They’re coming from all over for one reason — the chance to ride one of North America’s most impressive cycling routes on a day that’s just for bikes.
As the RBC GranFondo Whistler’s reputation as a premier cycling event continues to grow, so too has the number of participants travelling long distances for the chance to ride up the Sea to Sky Highway, free of cars, from downtown Vancouver.
Of the thousands of cyclists who will take on the 122-kilometre climb up to Whistler on Saturday (Sept. 7), more than 40 per cent are coming from outside the Lower Mainland and Sea to Sky corridor. That’s an increase over each of the past two years.
“People are travelling for GranFondos now a lot more,” said Kevin Thomson, president of GranFondo Canada. “I think it’s on the radar for people saying, ‘This is something I’ve gotta go up there to see and get this thing done.’”
Organizers of the annual ride, which is running for the fourth time on Saturday, have listened to rider feedback each year to continue improving the event and catering more to cyclists each time. But Thomson said it’s also simply the unique route that participants are travelling for.
“The ride itself is a fantastic experience,” he said. “There are very few rides in North America where you can start right in the heart of a city and travel along one of the most beautiful highways you can imagine before ending up in a wonderful resort.
“So far, we haven’t seen anything that can match this kind of grandeur.”
This year’s course hasn’t been changed one bit from 2012, as the first 34 km of the ride will once again have at least two lanes of open roadway free of cones and cars. But there will be some noticeable changes at the Whistler Olympic Plaza finish, as participants this year will be able to celebrate their arrival in the resort by having a beverage while sitting with family rather than being penned up in a beer garden.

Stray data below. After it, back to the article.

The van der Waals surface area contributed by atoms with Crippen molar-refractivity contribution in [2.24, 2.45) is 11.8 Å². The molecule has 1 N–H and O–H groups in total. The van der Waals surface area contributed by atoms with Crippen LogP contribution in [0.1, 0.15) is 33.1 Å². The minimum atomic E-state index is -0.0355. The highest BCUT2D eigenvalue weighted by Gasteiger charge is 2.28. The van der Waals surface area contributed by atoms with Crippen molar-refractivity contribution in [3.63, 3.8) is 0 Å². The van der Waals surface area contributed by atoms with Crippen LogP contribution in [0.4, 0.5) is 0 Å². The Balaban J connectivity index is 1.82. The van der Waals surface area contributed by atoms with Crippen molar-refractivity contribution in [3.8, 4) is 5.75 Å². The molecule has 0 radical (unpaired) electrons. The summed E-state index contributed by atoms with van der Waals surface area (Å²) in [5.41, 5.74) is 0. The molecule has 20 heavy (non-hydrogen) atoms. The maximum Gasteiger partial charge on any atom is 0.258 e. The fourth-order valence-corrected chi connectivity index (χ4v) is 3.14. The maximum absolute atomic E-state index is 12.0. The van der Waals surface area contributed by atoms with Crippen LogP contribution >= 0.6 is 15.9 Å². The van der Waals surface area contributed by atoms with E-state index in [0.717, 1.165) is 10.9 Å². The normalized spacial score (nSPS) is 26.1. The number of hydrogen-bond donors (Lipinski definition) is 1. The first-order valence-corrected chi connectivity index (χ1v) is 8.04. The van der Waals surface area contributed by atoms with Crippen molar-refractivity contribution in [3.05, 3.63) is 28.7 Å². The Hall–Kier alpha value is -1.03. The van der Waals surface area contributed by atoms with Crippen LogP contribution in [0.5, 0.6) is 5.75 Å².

Additionally, GranFondo organizers are capitalizing on the growing trend of businesses entering teams into the ride by establishing new Corporate Lounges at the finish area.
“We’ve noticed there were a lot of people coming in as business groups and corporate teams, so that’s turning into a very good hosting opportunity for people to be able to bring their staff or their customers out for a ride,” said Thomson.
And while the course hasn’t changed, Thomson said riders can keep an eye out for some entertainers along the way as they pedal up Highway 99.
Although the GranFondo’s focus has shifted since the inaugural event to make it more of a ride and an experience than a race, ultimately, there will be riders vying to cross the finish line first, and organizers will be more formally rewarding the winners this year.
The top male and female finishers on Saturday will pull on a coveted yellow jersey while also taking home a watch and $500 gift certificate to Whistler’s Keir Fine Jewelery. There will also be timed sections on course with more jerseys and prizes up for grabs — a green jersey and Corsa Cycles spending spree for the quickest riders through a 500-metre sprint in Squamish, and polka-dot King and Queen of the Mountain jersey plus more prizes to the fastest climbers up Furry Creek Hill.
“When you have a course as we’ve set up in such a way that people can go as fast as they want and not be stopped, people will end up challenging themselves and challenging each other along the way,” said Thomson. “We wanted to recognize that, even though it’s not a licensed ride as it was with the Giro (pro class) in the past. That may come back, but at this point at least we know we can have some kind of celebration for the people who are at the top of their cycling game.”
There will be no shortage of talented cyclists vying for the jersey, including Whistler’s own Will Routley. The pro cyclist who rides with Belgian team Accent Jobs Wanty recently revealed he’ll be riding on Saturday. Among the other notable riders in this year’s Fondo field are 2010 winner Andrew Pinfold, two-time women’s winner Leah Guloien. Canadian mountain bike Olympian Geoff Kabush could also be in the mix. The top finishers are expected to reach the finish line starting around 10 a.m.
As per usual, there will also be a handful of celebrity riders, including Vancouver Canucks great Trevor Linden, former B.C. Lions lineman Brent Johnson, Olympic windsurfer Nikola Girke and Breakfast Television host Riaz Meghji.
The ride is not yet sold out and there’s still a chance for last-minute registration. Although the online sign-up is now closed, interested riders can stop by the GranFesta at the Vancouver Convention Centre on Friday (Sept. 6) between 11 a.m. and 8 p.m. to get their name on the start list.
“This is the fourth time, but it still feels like it’s just an idea,” said Thomson. “Time has moved so quickly and next year’s already the fifth anniversary … but we’ve got to inspire people to say that it’s not just a bucket list thing, it’s something you can look forward to every year as a culmination of your riding season.”